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To Save a Life [Blu-ray]


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Frequently Bought Together

To Save a Life [Blu-ray] + Courageous (+ UltraViolet Digital Copy) [Blu-ray] + Facing the Giants [Blu-ray]
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Product Details

  • Actors: Randy Wayne, Deja Kreutzberg, Monique Edwards, Joshua Weigel
  • Directors: Brian Baugh
  • Writers: Jim Britts
  • Producers: Jim Britts, Steve Foster, Nicole Franco
  • Format: Multiple Formats, AC-3, Blu-ray, Dolby, NTSC, Subtitled, Widescreen
  • Language: English
  • Subtitles: English, French
  • Subtitles for the Hearing Impaired: English
  • Region: Region A/1 (Read more about DVD/Blu-ray formats.)
  • Aspect Ratio: 2.35:1
  • Number of discs: 1
  • Rated: PG-13 (Parental Guidance Suggested)
  • Studio: Sony Pictures Home Entertainment
  • DVD Release Date: August 3, 2010
  • Run Time: 120 minutes
  • Average Customer Review: 4.7 out of 5 stars  See all reviews (299 customer reviews)
  • ASIN: B003JBHRQW
  • Amazon Best Sellers Rank: #24,388 in Movies & TV (See Top 100 in Movies & TV)
  • Learn more about "To Save a Life [Blu-ray]" on IMDb

Special Features

Filmmakers Commentary
Deleted Scenes
What's Going On Here?
Gag Reel
To Save a Life: Behind the Scenes
Music Videos

Editorial Reviews

Product Description

Jake is the most popular kid in school and has a promising future, but his world is rocked when tragedy strikes his childhood best friend. Now Jake is forced to ask “Could I have saved him?” With help from a few new friends, he embarks on a journey to live a life of purpose, knocking down the sacred social barriers of high school life and befriending a loner, Johnny Garcia. But When Johnny’s life soon spiral’s out of control, will Jake have what it takes to stop him from the same tragic end? Can one person really make a difference?

Amazon.com

To Save a Life is a powerful Christian film about suicide, faith, and the power of one person to make a difference in the lives of many. Set in an urban high school where the jocks are high on the popularity scale and partying is commonplace, the film opens with several striking segments that include a surprisingly uncensored look at a teen culture ripe with underage drinking, bullying, and sexuality. Jake (Randy Wayne) is a popular basketball player who's at the heart of every party, but when he witnesses a childhood friend commit suicide in the halls of their school, he begins to reflect upon how he treated his friend in recent years. As he starts to grapple with his own sense of right versus wrong and struggles to define what his duty toward others might be, he meets a youth pastor who intrigues him despite his own disinterest in religion. As Jake's relationships with his parents and his girlfriend Amy become increasingly tumultuous and confusing, Pastor Chris (Joshua Weigel) serves as someone he can talk to, and his weekly youth group becomes a safe place where he can be himself without the fear of being judged. With Chris's help, Jake sets out on a journey of transformation and personal growth that will reveal God's unconditional love and Jake's power to make a difference in the lives of others. This film is both graphic in its demonstrations of immorality and openly preachy, traits that may render it uncomfortable viewing for many, but those very traits send a powerful message to modern teens. (Ages 13 and older) --Tami Horiuchi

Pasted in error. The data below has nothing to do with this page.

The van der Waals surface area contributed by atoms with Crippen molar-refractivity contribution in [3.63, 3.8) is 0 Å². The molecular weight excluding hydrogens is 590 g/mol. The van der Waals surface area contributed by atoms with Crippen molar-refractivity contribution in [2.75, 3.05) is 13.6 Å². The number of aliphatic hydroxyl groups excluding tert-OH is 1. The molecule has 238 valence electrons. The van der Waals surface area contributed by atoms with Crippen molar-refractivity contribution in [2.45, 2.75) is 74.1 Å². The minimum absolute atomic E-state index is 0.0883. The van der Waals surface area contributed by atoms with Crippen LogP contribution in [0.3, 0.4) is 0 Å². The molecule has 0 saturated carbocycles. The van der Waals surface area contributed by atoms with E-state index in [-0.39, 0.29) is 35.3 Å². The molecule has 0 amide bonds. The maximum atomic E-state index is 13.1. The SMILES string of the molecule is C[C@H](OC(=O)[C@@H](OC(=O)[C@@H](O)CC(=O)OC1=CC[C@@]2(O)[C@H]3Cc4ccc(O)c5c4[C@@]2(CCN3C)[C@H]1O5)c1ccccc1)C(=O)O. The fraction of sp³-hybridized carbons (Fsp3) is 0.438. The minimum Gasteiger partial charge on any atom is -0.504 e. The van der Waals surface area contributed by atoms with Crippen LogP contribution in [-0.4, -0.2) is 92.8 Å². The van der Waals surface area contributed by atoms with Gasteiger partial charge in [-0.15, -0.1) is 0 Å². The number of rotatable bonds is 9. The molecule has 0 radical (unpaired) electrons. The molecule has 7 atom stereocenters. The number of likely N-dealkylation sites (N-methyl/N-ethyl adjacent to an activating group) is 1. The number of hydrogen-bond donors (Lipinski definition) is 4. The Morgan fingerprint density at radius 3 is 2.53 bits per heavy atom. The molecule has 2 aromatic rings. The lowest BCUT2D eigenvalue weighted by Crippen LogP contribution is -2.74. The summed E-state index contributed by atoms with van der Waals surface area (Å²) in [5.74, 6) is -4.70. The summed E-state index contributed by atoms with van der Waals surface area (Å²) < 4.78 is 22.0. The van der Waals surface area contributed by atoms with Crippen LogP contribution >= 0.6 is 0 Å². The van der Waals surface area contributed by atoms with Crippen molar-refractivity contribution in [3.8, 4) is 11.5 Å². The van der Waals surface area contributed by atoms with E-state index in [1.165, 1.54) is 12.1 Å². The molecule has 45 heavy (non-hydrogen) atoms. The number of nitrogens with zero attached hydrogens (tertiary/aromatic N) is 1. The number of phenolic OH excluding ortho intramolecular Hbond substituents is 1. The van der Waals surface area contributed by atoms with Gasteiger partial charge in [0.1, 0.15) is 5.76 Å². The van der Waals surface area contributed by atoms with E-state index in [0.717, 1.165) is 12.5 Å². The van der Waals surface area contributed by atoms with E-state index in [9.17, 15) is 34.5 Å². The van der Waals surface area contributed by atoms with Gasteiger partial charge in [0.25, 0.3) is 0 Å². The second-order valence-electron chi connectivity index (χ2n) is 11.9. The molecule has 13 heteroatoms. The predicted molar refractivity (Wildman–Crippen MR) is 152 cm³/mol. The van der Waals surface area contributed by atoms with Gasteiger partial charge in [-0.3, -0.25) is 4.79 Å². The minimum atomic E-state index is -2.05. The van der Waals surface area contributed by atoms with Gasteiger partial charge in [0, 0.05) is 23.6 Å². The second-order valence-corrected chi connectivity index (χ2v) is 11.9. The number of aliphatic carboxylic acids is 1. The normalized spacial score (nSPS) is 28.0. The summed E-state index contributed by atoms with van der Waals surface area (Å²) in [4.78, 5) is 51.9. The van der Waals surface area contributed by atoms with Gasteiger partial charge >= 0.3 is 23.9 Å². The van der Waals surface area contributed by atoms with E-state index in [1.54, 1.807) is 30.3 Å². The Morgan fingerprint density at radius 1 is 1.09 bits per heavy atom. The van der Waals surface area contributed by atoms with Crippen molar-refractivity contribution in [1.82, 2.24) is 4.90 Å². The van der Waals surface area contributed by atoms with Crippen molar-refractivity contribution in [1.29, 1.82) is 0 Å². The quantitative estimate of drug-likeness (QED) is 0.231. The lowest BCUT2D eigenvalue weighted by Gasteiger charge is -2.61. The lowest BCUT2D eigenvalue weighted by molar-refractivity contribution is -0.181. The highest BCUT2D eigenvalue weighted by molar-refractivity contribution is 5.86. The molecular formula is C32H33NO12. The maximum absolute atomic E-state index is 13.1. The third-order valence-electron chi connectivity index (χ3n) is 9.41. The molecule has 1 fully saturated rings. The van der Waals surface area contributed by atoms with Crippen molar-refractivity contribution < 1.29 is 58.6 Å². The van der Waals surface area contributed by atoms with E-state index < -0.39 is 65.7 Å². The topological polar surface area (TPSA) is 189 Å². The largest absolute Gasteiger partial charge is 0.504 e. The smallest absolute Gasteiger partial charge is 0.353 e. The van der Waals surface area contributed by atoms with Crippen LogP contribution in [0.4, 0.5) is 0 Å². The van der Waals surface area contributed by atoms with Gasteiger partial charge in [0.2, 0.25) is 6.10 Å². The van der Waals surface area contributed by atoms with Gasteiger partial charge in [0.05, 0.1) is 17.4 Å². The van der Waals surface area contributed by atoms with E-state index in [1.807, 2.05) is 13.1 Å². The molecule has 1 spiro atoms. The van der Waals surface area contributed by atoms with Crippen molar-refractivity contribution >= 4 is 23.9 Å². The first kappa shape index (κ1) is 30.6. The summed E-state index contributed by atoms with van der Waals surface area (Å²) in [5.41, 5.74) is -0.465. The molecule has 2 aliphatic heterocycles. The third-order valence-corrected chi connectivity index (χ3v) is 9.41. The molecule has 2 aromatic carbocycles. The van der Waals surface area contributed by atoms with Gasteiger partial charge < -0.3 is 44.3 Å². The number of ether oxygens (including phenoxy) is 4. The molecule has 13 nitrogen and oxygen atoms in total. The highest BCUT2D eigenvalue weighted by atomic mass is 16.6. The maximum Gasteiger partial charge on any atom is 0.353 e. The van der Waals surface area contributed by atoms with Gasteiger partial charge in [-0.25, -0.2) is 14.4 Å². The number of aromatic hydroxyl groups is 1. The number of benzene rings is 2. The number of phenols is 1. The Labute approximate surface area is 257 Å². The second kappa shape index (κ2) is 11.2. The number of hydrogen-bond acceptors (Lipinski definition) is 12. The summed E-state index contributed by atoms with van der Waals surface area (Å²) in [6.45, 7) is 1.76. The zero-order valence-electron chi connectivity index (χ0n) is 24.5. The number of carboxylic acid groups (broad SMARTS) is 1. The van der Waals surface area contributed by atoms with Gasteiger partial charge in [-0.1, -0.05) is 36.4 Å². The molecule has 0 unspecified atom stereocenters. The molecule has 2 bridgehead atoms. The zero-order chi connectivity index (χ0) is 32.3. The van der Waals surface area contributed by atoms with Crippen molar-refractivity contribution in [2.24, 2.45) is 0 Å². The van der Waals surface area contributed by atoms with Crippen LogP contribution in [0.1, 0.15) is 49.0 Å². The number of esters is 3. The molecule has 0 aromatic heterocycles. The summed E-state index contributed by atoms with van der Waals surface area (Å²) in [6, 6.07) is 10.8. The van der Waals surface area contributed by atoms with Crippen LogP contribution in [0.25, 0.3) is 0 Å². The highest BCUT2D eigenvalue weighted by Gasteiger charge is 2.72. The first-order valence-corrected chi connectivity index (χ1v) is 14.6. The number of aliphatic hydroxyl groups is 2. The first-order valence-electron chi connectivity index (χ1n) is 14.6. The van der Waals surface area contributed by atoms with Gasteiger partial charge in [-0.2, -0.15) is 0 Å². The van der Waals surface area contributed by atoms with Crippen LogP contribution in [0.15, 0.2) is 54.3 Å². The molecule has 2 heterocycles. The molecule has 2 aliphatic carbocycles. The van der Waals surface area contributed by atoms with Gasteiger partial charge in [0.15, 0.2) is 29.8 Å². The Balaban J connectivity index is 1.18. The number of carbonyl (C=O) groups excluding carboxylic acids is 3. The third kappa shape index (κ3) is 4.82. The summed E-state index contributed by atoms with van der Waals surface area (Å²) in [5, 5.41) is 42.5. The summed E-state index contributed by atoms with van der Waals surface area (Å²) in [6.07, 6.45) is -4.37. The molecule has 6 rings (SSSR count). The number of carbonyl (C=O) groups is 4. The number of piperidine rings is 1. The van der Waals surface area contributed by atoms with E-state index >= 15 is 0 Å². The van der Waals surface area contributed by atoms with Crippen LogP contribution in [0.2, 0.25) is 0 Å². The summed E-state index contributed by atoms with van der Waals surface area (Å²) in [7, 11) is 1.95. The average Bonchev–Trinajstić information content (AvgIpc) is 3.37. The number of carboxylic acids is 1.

Customer Reviews

This is a great family movie with a good message.
kinz
To Save A Life clearly depicts the lives of our youth today and how society responds to them.
AFSP Chairman
This is a great movie for teens and their parents to watch.
Jane Peters

Most Helpful Customer Reviews

105 of 110 people found the following review helpful By J. Kennel VINE VOICE on April 20, 2010
Format: DVD
To Save A Life is a terrific movie for teens and adults. It has a Christian theme, but is extremely relative and appropriate for any teen or parent. The movie is very gripping for most people to watch, and definitely one that will stay with you after it ends. It has loud music, partying, and subject matter that many parents wish were not so close to every home these days--cutting, depression, bullying, alcohol abuse, sex, pregnancy, drugs, suicide, divorce, and more.

This is great for a family or groups to watch together. Great talking points to address with teens about the realities of life, consequences, and the fact that things can't always be "fixed" instantly or undone. Parents could rent this and watch it alone first, or just buy it. It is a movie that opens eyes, and one that you will want to share with/pass on to others.

For parents: If you forgot what high school feels like, watching this will bring back memories you may have forgotten, plus others you can hardly imagine your teen dealing with everyday. Way beyond pimples. Disturbing, but highly recommended!